‘If I had to pay the supreme price, I’ll pay it’: World War II veteran reflects on service

Peninsula Premier Admin

TWO BEGAN THE WORLD LOOKED ON ETH UNITED STATES WOULD LATER INJO AND FOR ONE UPSTATE VET. MANY LESSONS LEARNED ALONG THE WAY HE SAT DOWN WITH OUR TAGGART HAWK. TO MY KNOWLEDGES I NEVER BEEN A WALL LIKE WORLD WAR TWO EDDIE GARRETT MAY NOT LKOO IT BUT HE’S 96 YEARS OLD AND LIVES BY A KEY MOTTO. I DON’T CARE HOW THEM I THINGS MAY LO ALWAYS TRY TO DO THINGS RIGHT SO IT WOULDN’T SURPRISE YOU TO KNOW THE DUE WEST NATIVE SERVED HIS COUNTRY WITH HONOR DRAFTEDN I 1943. HE TOL AD MILITARY OFFICIAL HE WANTED TO JOIN THE ARMY. SO YOU’RE INHE T NAVY I DIDN’T HAVE NOTHING ELSE TO SAY. RADILSCA I DIDN’T WANT TO BE CHARGED. FOR MUTINARIAN SUBORDINATION AFTER BOOT CAMP HE WAS ON HIS WAY TO THE PACICIF WHERE HE SERVED FROM 1943 TO 1945 IF I HAVE TO PAY THE SUPREME PRICE. I PAY IT WITH NO REGRETS SPENDING TIME IN PEARL HBORAR BEFORE COMING BACK. STATESEID WORLD WAR TWO WAS A NASTY NASTY WALL. THAT WE DON’T TALK ABOUT. WE DIDN’T. SAY THINGS TO ONE ANOTHER ABOUT THE WALL BECAUSE WHEN THEY SDAI RFO BACK TO THE STATE. EVERYBODY WAS GLAD HE’LL ADMIT THERE WERE MOMENTS DURING HIS TIME OF SERVICE. HE FELT HE WASN’T TREATED FAIRLY WORLD WAR TWO. WAS A SURROGATED WALL. WE DIDN’T DO THINGS. TODAY THEN LIKE WEO D TODAY, BUT THINK ABOUT THIS. I DID WHAT I COULD DO. I SERVE FLASH FORWARD MARRIED FOR MORE THAN 75 YEA ARS FAMILY OFIS H OWN MADE POSSIBLE THROUGH HARD WORK. POSITIVE ATTITUDEE B WHAT YOU CAN BE. THE GOOD PTAR VERY GOOD SAMARINTA AND THE TNGHI ABOUT IT IS YOUR REWDAR WILL COME SOONER

Advertisement

‘If I had to pay the supreme price, I’ll pay it’: World War II veteran reflects on service

This week marked the 82nd anniversary of the start of World War II

Eddie Garrett may not look it, but he’s 96 years old. And during his adult life, he’s lived with a motto. “I don’t care how dim or how things may look. Always try to do things right,” he said. So, it wouldn’t surprise you to know the Due West, South Carolina, native, who lives in Greenville, served his country with honor. Drafted in 1943, he told a military official he’d like to join the Army if he had a choice. “He said, ‘You’re in the Navy.’ I didn’t have nothing else to say because I didn’t want to be charged for Mutiny or Insubordination,” Garrett said. After boot camp, he was on his way to the Pacific, where he served from 1943 to 1945. “If I had to pay the supreme price, I’ll pay it,” he said. “But no regrets.”Garrett spent time in Pearl Harbor before coming back stateside.”World War II was a nasty, nasty war that we don’t talk about,” he said. “We didn’t say things to one another about the war, because when we came back to the states, everybody was glad.”He’ll admit, there were times during his service in which he felt he wasn’t treated fairly. “World War II, it was a segregated war. We didn’t do things then like we do today, but the thing about it is, I did what I could do. I served,” he said. Flash forward, today he’s been married for more than 75 years and is proud of his family. But his life now wouldn’t have been possible without his hard work and that positive attitude. “Be what you can be. Be the good part. Be the good Samaritan, and the thing about it is, your reward will come sooner or later,” he said.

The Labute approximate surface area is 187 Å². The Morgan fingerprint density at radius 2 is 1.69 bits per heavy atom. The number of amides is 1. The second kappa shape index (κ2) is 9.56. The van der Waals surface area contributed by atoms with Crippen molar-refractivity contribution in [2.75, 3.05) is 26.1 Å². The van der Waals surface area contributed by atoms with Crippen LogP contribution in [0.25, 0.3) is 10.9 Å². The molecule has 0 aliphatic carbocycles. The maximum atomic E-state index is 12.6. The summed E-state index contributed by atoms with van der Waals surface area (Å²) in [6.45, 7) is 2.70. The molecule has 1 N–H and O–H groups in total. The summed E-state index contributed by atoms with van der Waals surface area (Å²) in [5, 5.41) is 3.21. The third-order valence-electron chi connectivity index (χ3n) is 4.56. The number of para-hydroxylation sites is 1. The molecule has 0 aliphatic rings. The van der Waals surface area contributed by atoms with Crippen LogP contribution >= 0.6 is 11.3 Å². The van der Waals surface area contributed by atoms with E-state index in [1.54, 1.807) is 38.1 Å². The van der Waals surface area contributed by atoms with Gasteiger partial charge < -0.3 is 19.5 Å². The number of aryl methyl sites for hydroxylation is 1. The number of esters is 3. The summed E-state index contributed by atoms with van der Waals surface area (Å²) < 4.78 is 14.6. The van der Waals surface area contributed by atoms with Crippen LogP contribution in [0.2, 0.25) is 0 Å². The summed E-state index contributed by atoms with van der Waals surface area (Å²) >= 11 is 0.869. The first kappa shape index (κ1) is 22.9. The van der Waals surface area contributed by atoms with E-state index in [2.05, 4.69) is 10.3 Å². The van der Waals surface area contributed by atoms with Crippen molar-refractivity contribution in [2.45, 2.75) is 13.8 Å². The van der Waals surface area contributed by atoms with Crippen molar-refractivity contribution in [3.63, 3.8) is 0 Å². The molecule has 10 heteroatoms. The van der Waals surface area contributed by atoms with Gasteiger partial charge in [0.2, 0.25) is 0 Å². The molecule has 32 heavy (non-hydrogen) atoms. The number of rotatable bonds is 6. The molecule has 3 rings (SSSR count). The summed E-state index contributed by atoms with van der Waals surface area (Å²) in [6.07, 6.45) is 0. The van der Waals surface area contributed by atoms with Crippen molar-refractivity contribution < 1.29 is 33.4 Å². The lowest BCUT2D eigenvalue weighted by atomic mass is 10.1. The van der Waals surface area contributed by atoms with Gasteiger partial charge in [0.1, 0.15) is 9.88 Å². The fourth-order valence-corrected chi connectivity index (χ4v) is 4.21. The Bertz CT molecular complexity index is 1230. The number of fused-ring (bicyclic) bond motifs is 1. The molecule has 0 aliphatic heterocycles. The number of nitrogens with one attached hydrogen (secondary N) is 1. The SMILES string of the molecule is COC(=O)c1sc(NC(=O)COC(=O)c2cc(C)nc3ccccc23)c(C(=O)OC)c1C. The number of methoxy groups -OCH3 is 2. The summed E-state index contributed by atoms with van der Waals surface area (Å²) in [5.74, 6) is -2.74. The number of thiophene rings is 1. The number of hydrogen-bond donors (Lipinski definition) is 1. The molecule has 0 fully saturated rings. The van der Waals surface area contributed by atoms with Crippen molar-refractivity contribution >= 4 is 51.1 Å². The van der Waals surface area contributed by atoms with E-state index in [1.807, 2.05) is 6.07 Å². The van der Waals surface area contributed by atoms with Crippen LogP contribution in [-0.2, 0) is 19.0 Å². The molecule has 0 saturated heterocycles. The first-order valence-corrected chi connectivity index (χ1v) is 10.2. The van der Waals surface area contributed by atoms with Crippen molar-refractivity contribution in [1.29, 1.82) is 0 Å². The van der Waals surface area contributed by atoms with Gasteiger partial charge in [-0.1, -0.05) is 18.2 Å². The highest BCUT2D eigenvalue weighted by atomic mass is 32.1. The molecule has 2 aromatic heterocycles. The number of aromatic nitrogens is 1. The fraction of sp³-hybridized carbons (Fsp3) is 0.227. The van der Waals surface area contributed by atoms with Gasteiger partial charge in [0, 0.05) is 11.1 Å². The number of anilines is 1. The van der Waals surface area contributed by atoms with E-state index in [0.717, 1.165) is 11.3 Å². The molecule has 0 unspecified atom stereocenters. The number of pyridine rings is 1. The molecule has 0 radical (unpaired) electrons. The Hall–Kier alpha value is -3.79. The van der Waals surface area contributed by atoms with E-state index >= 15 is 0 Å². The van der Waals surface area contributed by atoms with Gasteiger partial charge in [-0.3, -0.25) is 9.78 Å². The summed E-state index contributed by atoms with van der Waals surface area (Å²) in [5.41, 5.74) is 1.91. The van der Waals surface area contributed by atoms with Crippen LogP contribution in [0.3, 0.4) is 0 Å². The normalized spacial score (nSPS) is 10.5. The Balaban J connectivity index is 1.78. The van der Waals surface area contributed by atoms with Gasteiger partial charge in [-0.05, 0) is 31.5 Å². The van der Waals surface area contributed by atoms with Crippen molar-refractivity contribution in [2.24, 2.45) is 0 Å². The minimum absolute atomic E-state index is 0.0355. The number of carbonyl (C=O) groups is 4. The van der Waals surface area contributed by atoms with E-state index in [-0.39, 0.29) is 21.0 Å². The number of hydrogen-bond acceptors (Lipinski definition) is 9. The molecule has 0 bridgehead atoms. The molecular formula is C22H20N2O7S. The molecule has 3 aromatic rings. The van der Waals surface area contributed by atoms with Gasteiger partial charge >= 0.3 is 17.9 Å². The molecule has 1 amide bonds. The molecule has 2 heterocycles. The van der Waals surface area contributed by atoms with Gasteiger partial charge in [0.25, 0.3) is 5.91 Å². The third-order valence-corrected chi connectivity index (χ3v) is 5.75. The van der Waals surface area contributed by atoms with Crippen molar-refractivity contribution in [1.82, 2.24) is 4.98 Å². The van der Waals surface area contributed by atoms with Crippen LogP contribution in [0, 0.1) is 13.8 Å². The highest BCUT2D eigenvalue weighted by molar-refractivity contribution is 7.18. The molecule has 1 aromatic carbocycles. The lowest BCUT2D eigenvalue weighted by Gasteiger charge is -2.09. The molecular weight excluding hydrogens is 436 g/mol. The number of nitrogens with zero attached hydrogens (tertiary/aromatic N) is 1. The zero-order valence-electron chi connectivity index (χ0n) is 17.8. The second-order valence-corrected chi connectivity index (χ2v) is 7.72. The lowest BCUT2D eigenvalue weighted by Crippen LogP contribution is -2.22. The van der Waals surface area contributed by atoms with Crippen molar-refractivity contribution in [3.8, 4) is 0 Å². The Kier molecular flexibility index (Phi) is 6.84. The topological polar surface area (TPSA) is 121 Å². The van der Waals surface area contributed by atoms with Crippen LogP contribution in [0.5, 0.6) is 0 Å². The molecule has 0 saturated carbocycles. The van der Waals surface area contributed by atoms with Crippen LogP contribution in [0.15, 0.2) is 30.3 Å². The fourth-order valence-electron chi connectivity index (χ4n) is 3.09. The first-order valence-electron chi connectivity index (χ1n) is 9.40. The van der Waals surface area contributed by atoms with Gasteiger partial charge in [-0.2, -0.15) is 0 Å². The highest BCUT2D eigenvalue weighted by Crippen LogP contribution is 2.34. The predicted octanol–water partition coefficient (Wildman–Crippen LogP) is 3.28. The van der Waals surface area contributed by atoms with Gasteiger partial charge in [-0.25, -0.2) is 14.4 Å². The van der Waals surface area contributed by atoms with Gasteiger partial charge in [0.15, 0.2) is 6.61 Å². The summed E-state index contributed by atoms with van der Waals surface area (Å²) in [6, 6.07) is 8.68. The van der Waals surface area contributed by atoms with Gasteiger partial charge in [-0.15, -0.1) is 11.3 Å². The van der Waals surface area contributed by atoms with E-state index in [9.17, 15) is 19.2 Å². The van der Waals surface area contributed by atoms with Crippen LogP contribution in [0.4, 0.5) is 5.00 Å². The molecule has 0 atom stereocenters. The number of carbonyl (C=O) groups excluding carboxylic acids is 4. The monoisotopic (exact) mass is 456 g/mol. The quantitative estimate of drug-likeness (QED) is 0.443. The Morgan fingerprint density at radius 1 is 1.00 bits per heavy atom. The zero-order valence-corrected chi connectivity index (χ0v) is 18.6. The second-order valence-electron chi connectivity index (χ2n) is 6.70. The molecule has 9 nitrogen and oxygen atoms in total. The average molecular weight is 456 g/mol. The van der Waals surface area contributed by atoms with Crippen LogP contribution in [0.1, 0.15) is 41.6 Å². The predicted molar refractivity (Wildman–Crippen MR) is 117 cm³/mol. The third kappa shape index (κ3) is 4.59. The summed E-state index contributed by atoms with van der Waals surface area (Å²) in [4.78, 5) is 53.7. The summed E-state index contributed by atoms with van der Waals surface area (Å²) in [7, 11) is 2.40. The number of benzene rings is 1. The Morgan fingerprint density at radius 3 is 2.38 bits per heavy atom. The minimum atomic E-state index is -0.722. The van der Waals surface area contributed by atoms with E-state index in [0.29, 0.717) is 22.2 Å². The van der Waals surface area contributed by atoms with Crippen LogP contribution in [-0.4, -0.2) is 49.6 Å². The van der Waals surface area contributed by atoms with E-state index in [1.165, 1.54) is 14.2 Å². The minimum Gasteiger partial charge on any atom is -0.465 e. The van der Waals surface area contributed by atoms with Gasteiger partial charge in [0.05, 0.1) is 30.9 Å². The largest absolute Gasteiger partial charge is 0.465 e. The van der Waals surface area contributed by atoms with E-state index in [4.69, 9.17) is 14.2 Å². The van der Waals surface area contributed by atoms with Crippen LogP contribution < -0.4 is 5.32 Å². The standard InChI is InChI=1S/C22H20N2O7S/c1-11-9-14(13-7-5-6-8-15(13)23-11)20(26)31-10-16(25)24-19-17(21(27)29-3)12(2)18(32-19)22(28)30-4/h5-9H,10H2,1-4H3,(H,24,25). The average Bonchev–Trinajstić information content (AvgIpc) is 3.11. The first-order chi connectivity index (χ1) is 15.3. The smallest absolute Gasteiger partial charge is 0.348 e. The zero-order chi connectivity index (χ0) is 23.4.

Eddie Garrett may not look it, but he’s 96 years old. And during his adult life, he’s lived with a motto.

Advertisement

“I don’t care how dim or how things may look. Always try to do things right,” he said.

So, it wouldn’t surprise you to know the Due West, South Carolina, native, who lives in Greenville, served his country with honor.

Drafted in 1943, he told a military official he’d like to join the Army if he had a choice.

“He said, ‘You’re in the Navy.’ I didn’t have nothing else to say because I didn’t want to be charged for Mutiny or Insubordination,” Garrett said.

After boot camp, he was on his way to the Pacific, where he served from 1943 to 1945.

“If I had to pay the supreme price, I’ll pay it,” he said. “But no regrets.”

Garrett spent time in Pearl Harbor before coming back stateside.

“World War II was a nasty, nasty war that we don’t talk about,” he said. “We didn’t say things to one another about the war, because when we came back to the states, everybody was glad.”

He’ll admit, there were times during his service in which he felt he wasn’t treated fairly.

“World War II, it was a segregated war. We didn’t do things then like we do today, but the thing about it is, I did what I could do. I served,” he said.

Flash forward, today he’s been married for more than 75 years and is proud of his family.

But his life now wouldn’t have been possible without his hard work and that positive attitude.

“Be what you can be. Be the good part. Be the good Samaritan, and the thing about it is, your reward will come sooner or later,” he said.

Contributed by local news sources

Next Post

The housing market boom could last a little longer than expected, experts say

Last month, CNN’s Before the Bell observed early signs that the red-hot global housing market could be starting to cool, as elevated prices appeared to hurt demand and home improvement spending eased.It may have called the top too soon.What’s happening? U.S. home prices rose 18.6% in June compared to one […]